Paving The Way To Gender Equity Through Stem Education

Paving The Way To Gender Equity Through Stem Education

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Almost all data shows that in general, disparities in performance in mathematics, allied forces, and science between girls and boys increase as girls and boys are promoted from primary to secondary school. When mean scores are put in comparison by gender, a stark performance gap is observed in mathematics where boys have performed better. The gender gap in STEM between the two groups keeps growing further into high school. As students’ progress into secondary school and higher, the elections of subjects are based on societal norms and preconceived notions. There is a clear absence of Women and Girls in STEM at higher levels of education.

While analyzing the results clear indications have been made towards an absence of clear pattern in performance difference across genders and girls even seem to be performing better in several aspects of STEM. Individual test scores are also not very different and hence, the reasoning is not aptitude or interest towards the subject but other deep-seated taboos. The lack of women in STEM can be attributed to a plethora of factors.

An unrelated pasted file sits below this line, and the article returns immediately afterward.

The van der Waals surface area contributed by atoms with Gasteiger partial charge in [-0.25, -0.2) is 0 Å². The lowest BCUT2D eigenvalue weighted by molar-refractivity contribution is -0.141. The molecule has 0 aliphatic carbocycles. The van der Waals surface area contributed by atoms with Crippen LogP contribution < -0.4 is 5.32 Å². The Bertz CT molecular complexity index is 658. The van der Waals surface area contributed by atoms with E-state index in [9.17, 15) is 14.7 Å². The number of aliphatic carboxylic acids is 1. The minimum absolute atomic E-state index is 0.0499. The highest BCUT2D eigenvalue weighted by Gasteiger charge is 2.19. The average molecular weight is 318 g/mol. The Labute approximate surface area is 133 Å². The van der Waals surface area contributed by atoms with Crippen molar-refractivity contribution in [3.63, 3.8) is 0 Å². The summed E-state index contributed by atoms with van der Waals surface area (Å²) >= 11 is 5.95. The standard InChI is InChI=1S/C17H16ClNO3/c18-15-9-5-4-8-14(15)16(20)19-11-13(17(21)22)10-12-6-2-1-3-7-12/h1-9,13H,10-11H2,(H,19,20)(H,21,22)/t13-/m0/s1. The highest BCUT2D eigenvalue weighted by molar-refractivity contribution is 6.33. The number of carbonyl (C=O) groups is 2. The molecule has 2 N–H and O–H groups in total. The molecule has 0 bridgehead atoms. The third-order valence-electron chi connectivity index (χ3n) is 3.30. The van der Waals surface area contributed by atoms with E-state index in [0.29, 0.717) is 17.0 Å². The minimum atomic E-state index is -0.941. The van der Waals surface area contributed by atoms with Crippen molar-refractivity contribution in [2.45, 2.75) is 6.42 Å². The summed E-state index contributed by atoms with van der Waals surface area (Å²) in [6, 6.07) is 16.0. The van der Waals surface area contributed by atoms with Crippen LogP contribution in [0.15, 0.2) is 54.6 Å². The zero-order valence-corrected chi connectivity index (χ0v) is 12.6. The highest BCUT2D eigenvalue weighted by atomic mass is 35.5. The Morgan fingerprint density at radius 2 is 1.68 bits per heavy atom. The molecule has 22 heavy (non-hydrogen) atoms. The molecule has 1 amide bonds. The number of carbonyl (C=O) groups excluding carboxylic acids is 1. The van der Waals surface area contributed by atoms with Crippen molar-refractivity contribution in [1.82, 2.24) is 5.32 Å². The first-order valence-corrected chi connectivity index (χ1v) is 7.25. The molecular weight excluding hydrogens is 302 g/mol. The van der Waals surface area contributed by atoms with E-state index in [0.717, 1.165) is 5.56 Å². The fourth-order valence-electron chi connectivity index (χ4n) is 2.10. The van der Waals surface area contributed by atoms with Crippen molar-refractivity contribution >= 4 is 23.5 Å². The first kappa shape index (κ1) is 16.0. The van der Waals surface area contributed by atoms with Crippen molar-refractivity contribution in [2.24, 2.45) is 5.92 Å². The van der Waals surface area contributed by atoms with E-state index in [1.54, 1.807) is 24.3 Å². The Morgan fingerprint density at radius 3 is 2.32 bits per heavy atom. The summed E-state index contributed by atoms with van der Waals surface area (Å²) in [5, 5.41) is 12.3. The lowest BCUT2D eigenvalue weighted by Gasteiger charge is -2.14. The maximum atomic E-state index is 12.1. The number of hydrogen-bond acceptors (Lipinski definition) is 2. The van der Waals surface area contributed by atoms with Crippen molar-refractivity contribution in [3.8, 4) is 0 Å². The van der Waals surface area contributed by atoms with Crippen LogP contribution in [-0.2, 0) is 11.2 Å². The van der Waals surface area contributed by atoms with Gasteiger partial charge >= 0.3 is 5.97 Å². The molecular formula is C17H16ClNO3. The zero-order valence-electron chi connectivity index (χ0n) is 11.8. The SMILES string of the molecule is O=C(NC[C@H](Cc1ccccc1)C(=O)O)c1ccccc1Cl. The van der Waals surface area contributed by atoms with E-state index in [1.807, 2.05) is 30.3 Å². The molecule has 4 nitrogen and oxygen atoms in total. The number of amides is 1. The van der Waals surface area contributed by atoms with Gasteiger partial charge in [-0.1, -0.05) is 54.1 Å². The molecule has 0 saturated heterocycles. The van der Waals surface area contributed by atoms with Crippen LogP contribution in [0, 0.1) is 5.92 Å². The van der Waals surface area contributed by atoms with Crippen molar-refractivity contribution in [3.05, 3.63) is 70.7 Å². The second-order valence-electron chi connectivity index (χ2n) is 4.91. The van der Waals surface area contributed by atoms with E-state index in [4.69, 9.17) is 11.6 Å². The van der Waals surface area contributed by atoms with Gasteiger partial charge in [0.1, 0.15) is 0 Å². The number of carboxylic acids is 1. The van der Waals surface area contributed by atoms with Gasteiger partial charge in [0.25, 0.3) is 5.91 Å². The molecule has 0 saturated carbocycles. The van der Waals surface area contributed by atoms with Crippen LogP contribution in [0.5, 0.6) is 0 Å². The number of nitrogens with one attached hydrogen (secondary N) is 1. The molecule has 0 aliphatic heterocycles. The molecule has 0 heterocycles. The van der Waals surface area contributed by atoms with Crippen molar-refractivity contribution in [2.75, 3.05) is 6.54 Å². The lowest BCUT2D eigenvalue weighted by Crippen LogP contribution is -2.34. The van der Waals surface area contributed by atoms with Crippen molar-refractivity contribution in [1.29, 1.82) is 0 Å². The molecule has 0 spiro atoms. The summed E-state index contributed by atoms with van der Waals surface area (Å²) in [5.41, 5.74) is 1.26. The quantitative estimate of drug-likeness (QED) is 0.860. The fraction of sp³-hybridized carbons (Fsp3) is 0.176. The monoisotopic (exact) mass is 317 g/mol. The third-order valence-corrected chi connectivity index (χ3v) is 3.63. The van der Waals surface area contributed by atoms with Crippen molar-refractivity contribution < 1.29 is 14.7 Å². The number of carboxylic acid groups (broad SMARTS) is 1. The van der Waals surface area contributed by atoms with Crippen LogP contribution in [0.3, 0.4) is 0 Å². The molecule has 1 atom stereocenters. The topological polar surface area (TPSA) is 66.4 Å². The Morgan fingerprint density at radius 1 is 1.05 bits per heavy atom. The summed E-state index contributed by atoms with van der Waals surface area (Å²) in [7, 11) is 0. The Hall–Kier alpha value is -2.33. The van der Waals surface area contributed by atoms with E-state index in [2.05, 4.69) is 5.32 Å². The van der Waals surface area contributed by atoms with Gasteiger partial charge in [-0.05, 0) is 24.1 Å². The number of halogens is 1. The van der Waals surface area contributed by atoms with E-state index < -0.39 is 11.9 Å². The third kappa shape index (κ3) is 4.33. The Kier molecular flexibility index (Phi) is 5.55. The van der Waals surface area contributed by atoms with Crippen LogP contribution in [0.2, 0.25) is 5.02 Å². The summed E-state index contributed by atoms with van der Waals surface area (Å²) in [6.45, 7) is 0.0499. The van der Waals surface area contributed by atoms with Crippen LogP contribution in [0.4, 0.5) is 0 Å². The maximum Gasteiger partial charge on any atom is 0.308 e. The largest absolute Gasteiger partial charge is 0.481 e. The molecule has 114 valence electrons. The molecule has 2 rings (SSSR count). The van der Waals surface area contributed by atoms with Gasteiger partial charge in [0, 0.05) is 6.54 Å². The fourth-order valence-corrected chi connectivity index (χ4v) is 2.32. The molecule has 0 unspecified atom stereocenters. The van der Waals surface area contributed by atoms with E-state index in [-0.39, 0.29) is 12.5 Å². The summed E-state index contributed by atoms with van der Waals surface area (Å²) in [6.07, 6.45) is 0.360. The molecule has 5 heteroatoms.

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One very interesting finding that backs such absence of intellectual disparity is test scores on English. Since women have shown more comprehension skills in English Test which test reading and analytical ability at the same time, girls do not lack inference abilities or analytical abilities. Hence the difference arises due to societal pressure and stigma associated with women and girls in STEM. Poor language skills are not a reason for the gender gap in STEM.

Instead, key factors like

  1. Social and cultural upbringing including stereotypical ideas may be a cause of concern when it comes to girls and women in STEM.
  2. Pre-conceived notions and the BIMBO complex might be playing a key role here.

Developed countries show a lesser gender gap than developing countries.

What is a way out?

The lack of women in STEM can be done away with using positive intervention from schools and governments. For example, compulsory participation of women in science classes after secondary school or primary schools can be implemented to help bridge the gap. Positive reinforcements like allowing the students to read articles about female icons who paved the path for science can bring about positive change.

However, it is true that one should not be forced into studying what they do not want to pursue. It is essential that the women and girls in STEM have a genuine interest in the subject. Those that do have an interest must not be awarded away from science and math due to social stigma.